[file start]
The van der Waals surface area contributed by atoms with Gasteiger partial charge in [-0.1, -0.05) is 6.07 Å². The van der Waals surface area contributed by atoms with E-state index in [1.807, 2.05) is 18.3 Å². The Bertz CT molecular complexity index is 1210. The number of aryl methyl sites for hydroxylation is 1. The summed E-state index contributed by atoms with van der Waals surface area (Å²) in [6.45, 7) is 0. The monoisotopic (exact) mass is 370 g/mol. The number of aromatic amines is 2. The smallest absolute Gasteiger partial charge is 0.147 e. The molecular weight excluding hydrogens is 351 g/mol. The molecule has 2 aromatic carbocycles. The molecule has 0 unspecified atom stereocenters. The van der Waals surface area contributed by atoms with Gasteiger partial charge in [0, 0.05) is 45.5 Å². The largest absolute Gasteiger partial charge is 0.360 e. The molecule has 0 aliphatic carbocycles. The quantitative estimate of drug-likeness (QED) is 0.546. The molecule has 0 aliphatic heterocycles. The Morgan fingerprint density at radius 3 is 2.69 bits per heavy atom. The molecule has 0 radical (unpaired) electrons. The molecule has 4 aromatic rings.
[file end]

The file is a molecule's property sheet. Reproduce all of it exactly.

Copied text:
The van der Waals surface area contributed by atoms with Gasteiger partial charge in [-0.1, -0.05) is 6.07 Å². The van der Waals surface area contributed by atoms with E-state index in [1.807, 2.05) is 18.3 Å². The Bertz CT molecular complexity index is 1210. The number of aryl methyl sites for hydroxylation is 1. The summed E-state index contributed by atoms with van der Waals surface area (Å²) in [6.45, 7) is 0. The monoisotopic (exact) mass is 370 g/mol. The number of aromatic amines is 2. The smallest absolute Gasteiger partial charge is 0.147 e. The molecular weight excluding hydrogens is 351 g/mol. The molecule has 2 aromatic carbocycles. The molecule has 0 unspecified atom stereocenters. The van der Waals surface area contributed by atoms with Gasteiger partial charge in [0, 0.05) is 45.5 Å². The largest absolute Gasteiger partial charge is 0.360 e. The molecule has 0 aliphatic carbocycles. The quantitative estimate of drug-likeness (QED) is 0.546. The molecule has 0 aliphatic heterocycles. The Morgan fingerprint density at radius 3 is 2.69 bits per heavy atom. The molecule has 0 radical (unpaired) electrons. The molecule has 4 aromatic rings.